The Black Angels – Directions To See A Ghost (Light In The Attic Records)


While this Austin group’s debut album Passover was an initially impressive dose of drone-heavy psychedelic rock, subsequent listens (to their credit, there were many) revealed they still needed to develop a distinct personality. Still, there was enough magic in their rock grooves (inspired by  The Stooges, Spacemen 3, Brian Jonestown Massacre and The 13th Floor Elevators) that I  assumed they would get better with experience. Unfortunately, Directions To See A Ghost isn’t the improvement I hoped for – in fact, it finds the band stubbornly clutching the traits that hold them back from bigger and better things. It has some really good songs, like “Doves”, which deliver on the promise of Passover – but it also has too many songs that are completely indebted to their influences (the ending of “Mission District” comes from Pink Floyd’s “Astronomy Domine”, and “18 Years” and the opening of “Never/Ever” are pure Brian Jonestown Massacre pastiche), or songs that sound exactly like other Black Angels songs (“Dee-Ree-Shee” is pretty much “Empire”, and “Vikings” could easily be mistaken for the poorer cousin of “The Prodigal Sun”), or songs that just seem to drone on endlessly (“Science Killer” and the sixteen-minute “Snake In The Grass”). I’d love to be wrong but Directions To See A Ghost makes me wonder if they’ve run out of ideas.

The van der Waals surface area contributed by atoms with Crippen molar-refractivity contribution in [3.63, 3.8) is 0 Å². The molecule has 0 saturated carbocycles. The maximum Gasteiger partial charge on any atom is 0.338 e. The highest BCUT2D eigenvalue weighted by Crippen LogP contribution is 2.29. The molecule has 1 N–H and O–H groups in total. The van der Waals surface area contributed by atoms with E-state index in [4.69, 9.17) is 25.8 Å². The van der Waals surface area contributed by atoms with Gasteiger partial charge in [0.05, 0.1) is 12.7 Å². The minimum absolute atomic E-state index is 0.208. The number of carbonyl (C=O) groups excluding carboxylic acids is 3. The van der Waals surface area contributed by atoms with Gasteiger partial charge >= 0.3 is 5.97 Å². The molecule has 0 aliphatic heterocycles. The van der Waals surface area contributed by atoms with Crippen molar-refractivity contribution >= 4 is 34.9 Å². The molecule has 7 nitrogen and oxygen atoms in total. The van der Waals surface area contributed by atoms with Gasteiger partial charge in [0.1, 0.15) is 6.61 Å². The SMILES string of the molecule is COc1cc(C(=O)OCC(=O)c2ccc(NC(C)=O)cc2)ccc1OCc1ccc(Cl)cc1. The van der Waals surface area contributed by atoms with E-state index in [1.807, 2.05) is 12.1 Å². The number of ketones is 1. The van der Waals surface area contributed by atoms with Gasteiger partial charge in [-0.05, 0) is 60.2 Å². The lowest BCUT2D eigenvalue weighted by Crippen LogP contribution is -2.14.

Tracklisting:

 

1. “You on the Run” 4:53
2. “Doves” 4:29
3. “Science Killer” 4:45
4. “Mission District” 5:12
5. “18 Years” 5:25
6. “Deer-Ree-Shee” 5:49
7. “Never/Ever” 8:34
8. “Vikings” 4:38
9. “You in Color” 5:52
10. “The Return” 4:31
11. “Snake in the Grass” 16:13

The Black Angels – The Black Angels (Light In The Attic Records)


 

The Black Angels can best be described as “the band most likely to have ex-members of The Brian Jonestown Massacre”. They don’t actually have any (although the liner notes thank “Anton A. Newcombe & BJM for starting the revolution”), but like The Brian Jonestown Massacre and the bands they’ve spawned, this Austin five-some delves deep into the dark droning underbelly of psychedelic rock and emerges with a debut EP of winning tunes that have already begun to create a healthy buzz in certain underground circles. What makes them stand out is lead singer Alex Maas’ vocals, which are more prominent than most of their psychedelic peers and project a certain “widescreen” quality. Plus he’s an interesting lyricist: whether chanting “Kill! Kill!  Kill! Kill!” on “Black Grease”, or telling the tense story of a soldier going into Vietnam in “The First Vietnam War” (risky territory for a young lyricist), or singing about love with hints of something darker in “Winter ’68” you can tell he chooses his words and images carefully. The band deserve credit too for the droney-yet-focused music that ebbs and flows in perfect unison with vocals. Intriguing stuff.